BRUNSWICK — Although the Town Council severed negotiations for a tax-sheltering agreement with Brunswick Landing’s redevelopment authority earlier this year, the council will revisit a similar agreement at its Dec. 3 meeting for a Swedish health-care company coming to the property.
Molnlycke Health Care wants to designate its new $14.5 million facility at Brunswick Landing, which will be called Molnlycke Manufacturing US, as a tax increment financing district and enter a credit enhancement agreement with the town.
Local project manager James Detert said the TIF agreement will provide the company with an extra revenue source and help the facility compete on the global market.
“I think it’s important for everybody to know that Brunswick, Maine, will have the most advanced wound-care product factory in the world,” Detert said at the council’s Nov. 19 meeting.
Besides serving as the new facility’s project manager, Detert is also the site director for Rynel, a Wiscasset-based foam manufacturer that Molnlycke purchased in 2010.
Detert said Rynel has been shipping its specialty foam to Molnlycke’s Finland processing plant to make wound-care products.
But since the U.S. was becoming the company’s largest and fastest growing market, he said, it made more sense to keep manufacturing and processing for the country within its borders.
“It made sense to have a converting factory closer to Wiscasset, Maine,” Detert said. “We lobbied very hard to have it in Brunswick, and I want to thank the town, Town Council and town manager for showing a lot of interest over the last couple of years.”
If the council approves the TIF agreement, it will direct property tax revenues from Molnlycke’s new facility to a town fund for a 30-year period, according to the company’s TIF application. Then, as part of a 20-year credit enhancement agreement, a minimum 35 percent of that annual revenue will go back to Molnlycke.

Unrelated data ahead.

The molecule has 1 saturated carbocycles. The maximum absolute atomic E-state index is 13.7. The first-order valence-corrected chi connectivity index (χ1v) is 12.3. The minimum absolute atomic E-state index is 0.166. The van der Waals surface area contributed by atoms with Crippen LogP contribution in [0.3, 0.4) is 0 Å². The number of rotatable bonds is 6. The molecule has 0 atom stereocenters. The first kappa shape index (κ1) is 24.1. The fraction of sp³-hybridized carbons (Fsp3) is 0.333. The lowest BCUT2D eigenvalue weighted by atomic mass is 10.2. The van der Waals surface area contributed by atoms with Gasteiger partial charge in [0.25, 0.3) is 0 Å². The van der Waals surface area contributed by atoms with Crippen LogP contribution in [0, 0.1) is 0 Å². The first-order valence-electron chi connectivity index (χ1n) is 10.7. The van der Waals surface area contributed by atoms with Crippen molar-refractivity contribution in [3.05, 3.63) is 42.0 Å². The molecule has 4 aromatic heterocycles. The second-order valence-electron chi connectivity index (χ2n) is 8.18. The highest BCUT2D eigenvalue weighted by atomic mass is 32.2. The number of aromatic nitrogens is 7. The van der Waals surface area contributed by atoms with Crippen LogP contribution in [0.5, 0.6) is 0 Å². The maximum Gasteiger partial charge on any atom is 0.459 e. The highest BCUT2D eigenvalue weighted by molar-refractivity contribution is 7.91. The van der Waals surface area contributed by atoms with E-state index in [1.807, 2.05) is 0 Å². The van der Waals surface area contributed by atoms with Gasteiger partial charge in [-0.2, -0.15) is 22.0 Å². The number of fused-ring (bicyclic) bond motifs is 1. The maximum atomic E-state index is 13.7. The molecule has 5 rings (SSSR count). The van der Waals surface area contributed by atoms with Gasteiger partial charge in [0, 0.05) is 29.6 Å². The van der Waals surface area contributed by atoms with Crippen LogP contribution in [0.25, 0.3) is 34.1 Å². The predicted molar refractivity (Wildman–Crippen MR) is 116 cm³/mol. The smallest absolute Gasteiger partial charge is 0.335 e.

Brunswick will capture nearly $13.7 million of the more than $16.6 million in TIF revenues over the agreement’s 30-year period, according to projected funding models used in the TIF application. Molnlycke would end up with more than $2.97 million over the same time period.
The town will use its share of TIF revenue to improve local infrastructure, purchase public safety equipment and fund Brunswick’s downtown TIF district, according to the TIF application.
Town Manager Gary Brown said anything funded by TIF revenue from Brunswick Landing would be used for projects that would have been funded by the town’s general funds.
“The basis for this position is that we simply don’t want to take new tax dollars and spend them on new programs,” Brown said at the council’s Nov. 19 meeting, “because that doesn’t provide the Brunswick citizens with any tax relief.”
The other benefit of the TIF agreement, Brown said, is that any new assessed value at Molnlycke will be sheltered by the town. He said this will prevent Brunswick from having to pay more in county taxes and receive less money from state education funding and revenue sharing.
Molnlycke will use its end of TIF revenue for “site improvements, building construction, machinery, and equipment purchases, project financing and employee training,” according to the TIF application.